EcoView is also the most cost-effective solution in the industry—as of October 2009, it sells for U.S.$1,500. Competing solutions typically start out around $10,000. “The entrepreneurs who run convenience stores and restaurants work on very thin profit margins,” notes Naylor. “They need a product that gives full ROI within a year, and that’s a challenge.”
Although Advanced Telemetry is pleased with the rapid acceptance of its product, the fast growth has provided challenges as well. “Inside a store, our system collects a tremendous amount of data about store conditions and user interactions and records it to our middleware system. We’re currently using servers hosted through a collocation vendor, and we’ve been concerned about the increase in servers and personnel necessary to scale out as much and as fast as we need to.”
Advanced Telemetry began looking for new tools, systems, and platforms that would enable it to scale easily to accommodate business growth without forcing the IT department to spend increasing money and personnel on server hardware and management overhead.The Right Platform
Advanced Telemetry first considered Bigtable from Google for storing its historical data while keeping its collocated servers but eventually dismissed it as an incomplete solution. The company wanted a more comprehensive framework that would include the application as a whole and not just the data storage portion.
||With Windows Azure, you can quickly achieve what, a year ago, would have taken more people, more money, and a lot more time. It’s going to enable applications of types we’ve never seen before.
Founder and Chief Technology Officer, Advanced Telemetry
A number of vendors now offer solutions for “cloud computing,” where applications and data can reside on remotely hosted servers, while being accessed by users across the Internet on an as-needed basis. This frees businesses from the cost of managing their own hardware and networks, so they can focus greater resources on business development and customer experience. After looking at several competing products, Advanced Telemetry chose the Windows Azure™ platform.
The Windows Azure platform is an Internet-scale cloud services platform that is hosted in Microsoft data centers. It provides an operating system and a set of developer services that can be used individually or together. Also, Windows Azure affordably fits the needs of customers by offering a scalable infrastructure with a pay-as-you-go model.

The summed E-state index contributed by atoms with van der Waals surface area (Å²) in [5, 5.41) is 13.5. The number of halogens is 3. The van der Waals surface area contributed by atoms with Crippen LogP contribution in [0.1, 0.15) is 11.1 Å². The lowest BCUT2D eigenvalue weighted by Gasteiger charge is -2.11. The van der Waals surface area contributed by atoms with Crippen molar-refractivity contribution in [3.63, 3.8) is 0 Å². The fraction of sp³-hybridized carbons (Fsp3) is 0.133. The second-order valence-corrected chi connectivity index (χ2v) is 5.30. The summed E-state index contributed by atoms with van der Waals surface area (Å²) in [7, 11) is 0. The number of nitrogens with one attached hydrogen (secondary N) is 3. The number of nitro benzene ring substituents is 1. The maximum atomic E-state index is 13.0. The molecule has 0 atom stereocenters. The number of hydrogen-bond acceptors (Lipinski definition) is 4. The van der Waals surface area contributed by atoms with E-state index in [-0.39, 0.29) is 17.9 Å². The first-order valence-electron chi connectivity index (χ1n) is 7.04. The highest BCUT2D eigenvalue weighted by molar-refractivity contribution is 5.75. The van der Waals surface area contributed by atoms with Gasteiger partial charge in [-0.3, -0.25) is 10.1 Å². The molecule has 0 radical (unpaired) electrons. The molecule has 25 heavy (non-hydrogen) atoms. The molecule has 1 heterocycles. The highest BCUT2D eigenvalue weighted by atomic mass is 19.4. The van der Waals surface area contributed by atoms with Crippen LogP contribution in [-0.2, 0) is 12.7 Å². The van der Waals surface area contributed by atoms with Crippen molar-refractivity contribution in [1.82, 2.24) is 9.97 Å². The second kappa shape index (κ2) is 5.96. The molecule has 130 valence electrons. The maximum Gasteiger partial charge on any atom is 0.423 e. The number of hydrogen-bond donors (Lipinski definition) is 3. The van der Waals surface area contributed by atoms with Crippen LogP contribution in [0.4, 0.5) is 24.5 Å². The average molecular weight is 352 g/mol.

“We see the Windows Azure platform as an alternative to both managing and supporting collocated servers and having support personnel on our side dedicated to making sure the system is always up and the application is always running,” says Naylor. “Windows Azure solves all those things for us effectively with the redundancy and fault tolerance we need. Because cost is based on usage, we’ll also be able to much more accurately assess our service fees. For the first time, we’ll be able to tell exactly how much it costs to service a particular site.”
Advanced Telemetry considered competing cloud services providers, but it felt that Microsoft was the best bet. “It’s a big move putting my systems and data in someone else’s hands,” says Naylor. “You know that Microsoft is not going to go away, and that’s big. That was my issue with Google and Amazon’s services. They’re younger companies, and this isn’t their primary business. They could decide at any point that it doesn’t make business sense and start abandoning those things.”The Right Tools
Advanced Telemetry chose the Windows Azure platform partly because it works with tools like the Microsoft Visual Studio® 2008 development system. “If you’re a Windows developer, you most likely use Visual Studio,” explains Naylor. “So it’s almost a no-brainer to move to Windows Azure, because support is built right into the tools. I hear a lot about ‘free’ tools and environments like Java and Linux, but I’ve always found that they really aren’t actually free because you’re engineering and developing and de-bugging with substandard tools. All that cost and struggle far outweighs the cost of a simple Visual Studio license.”